Selling Internationally with Amazon

May 26, 2016

Marketplaces ChannelAdvisor By ChannelAdvisor



With 11 global marketplaces, Amazon is an accessible channel for third-party sellers to reach new customers both locally and globally. Many retailers rely on Amazon to expand their businesses internationally. The reason: Amazon presents an opportunity to expand sales internationally with a consistent platform and process that retailers are familiar with.

Methods for Selling Internationally with Amazon

Passive Listing: If you already sell on Amazon, you can sell to international buyers from your existing listings. In countries where Amazon doesn’t have a local website, buyers can shop on Amazon’s marketplaces globally. You can sell to these customers by simply making your products available for export from your domestic account.

You get paid into your seller account as you would for a domestic transaction. If you use Fulfilment by Amazon (FBA), you can join the FBA Export program to fulfill these orders. With the FBA Export program, Amazon takes care of the export process, customer service and returns. It’s a great way to test new regions and see which products are popular where. Plus, you’ll get an idea of the level of returns that you may expect. If you want to manage the fulfillment aspect yourself, it’s worth considering how you’ll manage delivery, returns and queries from international regions before you begin.

The passive approach is a good way to test cross-border trade (CBT) and get comfortable with international selling. If you want to take your CBT plans a step further, active listing would be the next stop.

Active Listing: Active listing takes a more engaged approach to CBT. Instead of making your domestic listings available to overseas shoppers, you list directly on international Amazon sites to attract buyers from that local marketplace. Amazon simplifies this process with unified accounts.

The North America Uni­fied Account allows you to manage offers in the US, Canada and Mexico from a single seller account. In Europe, the European Unifi­ed Account allows you to manage the UK, France, Germany, Italy and Spain from a single seller account. The main benefits of a US or EU unified account are (1) you don’t have to open separate accounts locally, and (2) you pay only one professional seller monthly fee from your home marketplace.

You can also sell on Amazon Japan and China, but you’ll need a separate account on each marketplace — there’s no unified account for APAC.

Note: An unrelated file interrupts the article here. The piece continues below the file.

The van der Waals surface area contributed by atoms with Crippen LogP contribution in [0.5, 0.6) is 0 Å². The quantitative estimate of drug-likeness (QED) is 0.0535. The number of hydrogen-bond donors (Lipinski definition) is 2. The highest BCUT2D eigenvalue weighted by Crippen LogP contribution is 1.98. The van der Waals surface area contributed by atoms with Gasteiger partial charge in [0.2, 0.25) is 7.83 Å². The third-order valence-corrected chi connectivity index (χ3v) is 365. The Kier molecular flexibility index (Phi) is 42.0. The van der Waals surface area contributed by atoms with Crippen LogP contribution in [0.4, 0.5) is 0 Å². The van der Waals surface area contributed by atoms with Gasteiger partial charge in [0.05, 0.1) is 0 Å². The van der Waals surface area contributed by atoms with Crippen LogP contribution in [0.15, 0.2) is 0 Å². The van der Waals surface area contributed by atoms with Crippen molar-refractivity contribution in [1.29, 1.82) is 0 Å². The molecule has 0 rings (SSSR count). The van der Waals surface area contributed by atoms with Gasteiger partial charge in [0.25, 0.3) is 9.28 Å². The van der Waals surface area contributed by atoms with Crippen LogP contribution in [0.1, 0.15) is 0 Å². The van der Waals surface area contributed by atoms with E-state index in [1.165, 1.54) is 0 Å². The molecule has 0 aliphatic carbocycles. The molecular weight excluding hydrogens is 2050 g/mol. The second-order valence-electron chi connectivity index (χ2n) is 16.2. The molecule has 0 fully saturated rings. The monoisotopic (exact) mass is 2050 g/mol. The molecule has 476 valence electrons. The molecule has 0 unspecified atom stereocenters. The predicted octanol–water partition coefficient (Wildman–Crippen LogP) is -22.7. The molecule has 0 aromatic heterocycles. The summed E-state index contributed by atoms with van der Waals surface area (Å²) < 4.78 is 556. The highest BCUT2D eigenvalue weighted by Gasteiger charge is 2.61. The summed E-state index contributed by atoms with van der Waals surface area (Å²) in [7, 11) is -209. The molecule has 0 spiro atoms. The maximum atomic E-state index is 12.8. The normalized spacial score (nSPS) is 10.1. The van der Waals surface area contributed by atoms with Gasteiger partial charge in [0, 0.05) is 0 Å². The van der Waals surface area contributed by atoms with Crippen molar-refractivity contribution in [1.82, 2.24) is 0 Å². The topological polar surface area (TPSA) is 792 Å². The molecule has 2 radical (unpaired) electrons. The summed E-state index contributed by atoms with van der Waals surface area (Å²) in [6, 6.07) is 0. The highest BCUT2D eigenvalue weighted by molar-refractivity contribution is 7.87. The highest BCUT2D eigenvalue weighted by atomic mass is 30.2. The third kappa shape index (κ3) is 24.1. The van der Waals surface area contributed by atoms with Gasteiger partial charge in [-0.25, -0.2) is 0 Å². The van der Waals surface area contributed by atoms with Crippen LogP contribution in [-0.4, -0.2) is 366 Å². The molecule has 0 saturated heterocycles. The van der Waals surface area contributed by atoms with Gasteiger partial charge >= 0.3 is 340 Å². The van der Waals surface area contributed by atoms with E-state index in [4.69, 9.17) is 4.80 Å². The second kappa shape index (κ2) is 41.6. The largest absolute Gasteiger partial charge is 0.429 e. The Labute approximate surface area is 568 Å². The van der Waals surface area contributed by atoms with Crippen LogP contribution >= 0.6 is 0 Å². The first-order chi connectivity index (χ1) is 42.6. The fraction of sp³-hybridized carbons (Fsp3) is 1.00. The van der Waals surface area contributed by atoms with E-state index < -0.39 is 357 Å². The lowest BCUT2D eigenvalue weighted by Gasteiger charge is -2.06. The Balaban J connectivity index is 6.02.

With the Expand Offers Internationally tool, your original offers can be listed in the target marketplace against existing products (ASINs). But note that you’ll still need to translate new listings (we recommend several ChannelAdvisor partners for this), and you’ll need a dedicated customer service – Google Translate isn’t good enough to deal with customer requests. You can also use FBA to get started if customer service is an initial challenge.


We recommend a phased approach to expanding internationally through Amazon and ChannelAdvisor. You may want to start with getting orders to international customers through passive listings. Then you can launch on a new Amazon marketplace. A great way to get started is to use Amazon’s European Fulfilment Network (EFN), fully supported by ChannelAdvisor. With EFN, you can use FBA to ship your products to EU buyers shopping on all five Amazon EU marketplaces and do this from a single inventory pool.


When you sell globally, you’ll need to triple check whether your products are appropriate for your target country. First and foremost, make sure that you comply with all laws in each country. Note also that product standards differ across countries. For example, MP3 players operating on 110–220V that use two-prong electrical chargers may not be appropriate for European marketplaces, but could be appropriate for Japan. Similarly, feather beds you successfully sell in the UK would probably not sell well in the US because the standard mattress sizes differ. For more details, review product restrictions and other requirements via Amazon’s taxes and regulations page, and contact Amazon partners or ChannelAdvisor partners with additional questions.

We strongly recommend starting with a large selection and small quantities in FBA only: testing the waters, relying heavily on Amazon to ship products and to deal with most customer queries.

We recommend expanding to new marketplaces with a phased approach, rather than adding too many at once and becoming overwhelmed. It’s common to encounter problems, such as customer service queries, along the way even for the most seasoned sellers. Keep in mind that Amazon is very strict when it comes to defects, and Order Defect Rates can rise quickly if you don’t use FBA. For example, if two orders are faulty, and you fulfil only 100 units within a month in a new country to get started, then your ODR is already at 2%, way above Amazon’s 1% threshold. The result is that you can be suspended pretty much instantaneously.

By phasing your roll-out of new marketplaces, you minimize the risk of you being overwhelmed and suffering poor results. Alternatively, you can rely on FBA and expand at a quicker pace, with Amazon managing the fulfilment and customer service queries for you.

Want to learn more about expanding to new regions? Download our How to Take Your E-Commerce Business Across Borders eBook for tips to success.


Blog post by: David Le Roux, senior account manager, ChannelAdvisor